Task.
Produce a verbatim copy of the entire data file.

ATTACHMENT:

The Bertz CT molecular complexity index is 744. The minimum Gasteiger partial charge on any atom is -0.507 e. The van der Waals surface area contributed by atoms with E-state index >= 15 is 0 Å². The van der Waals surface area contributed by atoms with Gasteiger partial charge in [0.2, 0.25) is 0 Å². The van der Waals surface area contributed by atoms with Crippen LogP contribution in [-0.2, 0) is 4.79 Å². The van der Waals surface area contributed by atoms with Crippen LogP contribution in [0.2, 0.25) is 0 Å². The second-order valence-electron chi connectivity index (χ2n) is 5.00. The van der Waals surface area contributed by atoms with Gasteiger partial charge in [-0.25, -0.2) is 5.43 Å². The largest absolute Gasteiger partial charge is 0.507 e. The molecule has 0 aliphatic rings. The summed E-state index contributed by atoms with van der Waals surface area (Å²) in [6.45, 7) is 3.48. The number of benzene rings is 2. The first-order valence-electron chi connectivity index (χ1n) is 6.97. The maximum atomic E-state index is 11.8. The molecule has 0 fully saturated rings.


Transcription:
The Bertz CT molecular complexity index is 744. The minimum Gasteiger partial charge on any atom is -0.507 e. The van der Waals surface area contributed by atoms with E-state index >= 15 is 0 Å². The van der Waals surface area contributed by atoms with Gasteiger partial charge in [0.2, 0.25) is 0 Å². The van der Waals surface area contributed by atoms with Crippen LogP contribution in [-0.2, 0) is 4.79 Å². The van der Waals surface area contributed by atoms with Crippen LogP contribution in [0.2, 0.25) is 0 Å². The second-order valence-electron chi connectivity index (χ2n) is 5.00. The van der Waals surface area contributed by atoms with Gasteiger partial charge in [-0.25, -0.2) is 5.43 Å². The largest absolute Gasteiger partial charge is 0.507 e. The molecule has 0 aliphatic rings. The summed E-state index contributed by atoms with van der Waals surface area (Å²) in [6.45, 7) is 3.48. The number of benzene rings is 2. The first-order valence-electron chi connectivity index (χ1n) is 6.97. The maximum atomic E-state index is 11.8. The molecule has 0 fully saturated rings.